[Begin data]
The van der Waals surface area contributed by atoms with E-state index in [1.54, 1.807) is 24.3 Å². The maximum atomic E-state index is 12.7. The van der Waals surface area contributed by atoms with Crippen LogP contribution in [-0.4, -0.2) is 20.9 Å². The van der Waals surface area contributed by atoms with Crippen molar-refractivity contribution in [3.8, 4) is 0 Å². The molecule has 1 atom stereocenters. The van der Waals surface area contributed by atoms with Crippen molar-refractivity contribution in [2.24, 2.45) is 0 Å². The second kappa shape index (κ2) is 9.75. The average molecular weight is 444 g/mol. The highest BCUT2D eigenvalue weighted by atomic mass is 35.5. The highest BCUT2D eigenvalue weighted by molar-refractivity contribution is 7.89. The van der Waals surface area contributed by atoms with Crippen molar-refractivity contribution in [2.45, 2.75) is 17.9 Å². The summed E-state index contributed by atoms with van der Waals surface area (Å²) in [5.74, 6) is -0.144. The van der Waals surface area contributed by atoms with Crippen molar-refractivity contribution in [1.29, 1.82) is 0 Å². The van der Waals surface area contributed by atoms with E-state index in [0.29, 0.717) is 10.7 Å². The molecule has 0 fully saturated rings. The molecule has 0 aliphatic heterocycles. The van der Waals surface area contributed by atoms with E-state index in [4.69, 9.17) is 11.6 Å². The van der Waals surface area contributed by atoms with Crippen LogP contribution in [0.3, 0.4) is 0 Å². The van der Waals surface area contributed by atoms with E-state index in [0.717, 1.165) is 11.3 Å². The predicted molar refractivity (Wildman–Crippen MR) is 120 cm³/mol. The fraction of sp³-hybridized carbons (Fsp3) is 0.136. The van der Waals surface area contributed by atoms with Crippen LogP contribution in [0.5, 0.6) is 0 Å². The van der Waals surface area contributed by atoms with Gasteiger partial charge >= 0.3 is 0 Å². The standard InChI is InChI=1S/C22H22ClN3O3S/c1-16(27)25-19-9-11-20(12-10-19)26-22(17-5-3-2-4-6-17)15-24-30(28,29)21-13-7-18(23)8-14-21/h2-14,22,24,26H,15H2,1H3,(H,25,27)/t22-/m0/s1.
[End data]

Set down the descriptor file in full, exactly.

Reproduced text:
The van der Waals surface area contributed by atoms with E-state index in [1.54, 1.807) is 24.3 Å². The maximum atomic E-state index is 12.7. The van der Waals surface area contributed by atoms with Crippen LogP contribution in [-0.4, -0.2) is 20.9 Å². The van der Waals surface area contributed by atoms with Crippen molar-refractivity contribution in [3.8, 4) is 0 Å². The molecule has 1 atom stereocenters. The van der Waals surface area contributed by atoms with Crippen molar-refractivity contribution in [2.24, 2.45) is 0 Å². The second kappa shape index (κ2) is 9.75. The average molecular weight is 444 g/mol. The highest BCUT2D eigenvalue weighted by atomic mass is 35.5. The highest BCUT2D eigenvalue weighted by molar-refractivity contribution is 7.89. The van der Waals surface area contributed by atoms with Crippen molar-refractivity contribution in [2.45, 2.75) is 17.9 Å². The summed E-state index contributed by atoms with van der Waals surface area (Å²) in [5.74, 6) is -0.144. The van der Waals surface area contributed by atoms with Crippen molar-refractivity contribution in [1.29, 1.82) is 0 Å². The van der Waals surface area contributed by atoms with E-state index in [0.29, 0.717) is 10.7 Å². The molecule has 0 fully saturated rings. The molecule has 0 aliphatic heterocycles. The van der Waals surface area contributed by atoms with E-state index in [4.69, 9.17) is 11.6 Å². The van der Waals surface area contributed by atoms with Crippen LogP contribution in [0.3, 0.4) is 0 Å². The van der Waals surface area contributed by atoms with E-state index in [0.717, 1.165) is 11.3 Å². The predicted molar refractivity (Wildman–Crippen MR) is 120 cm³/mol. The fraction of sp³-hybridized carbons (Fsp3) is 0.136. The van der Waals surface area contributed by atoms with Crippen LogP contribution in [0.5, 0.6) is 0 Å². The van der Waals surface area contributed by atoms with Gasteiger partial charge >= 0.3 is 0 Å². The standard InChI is InChI=1S/C22H22ClN3O3S/c1-16(27)25-19-9-11-20(12-10-19)26-22(17-5-3-2-4-6-17)15-24-30(28,29)21-13-7-18(23)8-14-21/h2-14,22,24,26H,15H2,1H3,(H,25,27)/t22-/m0/s1.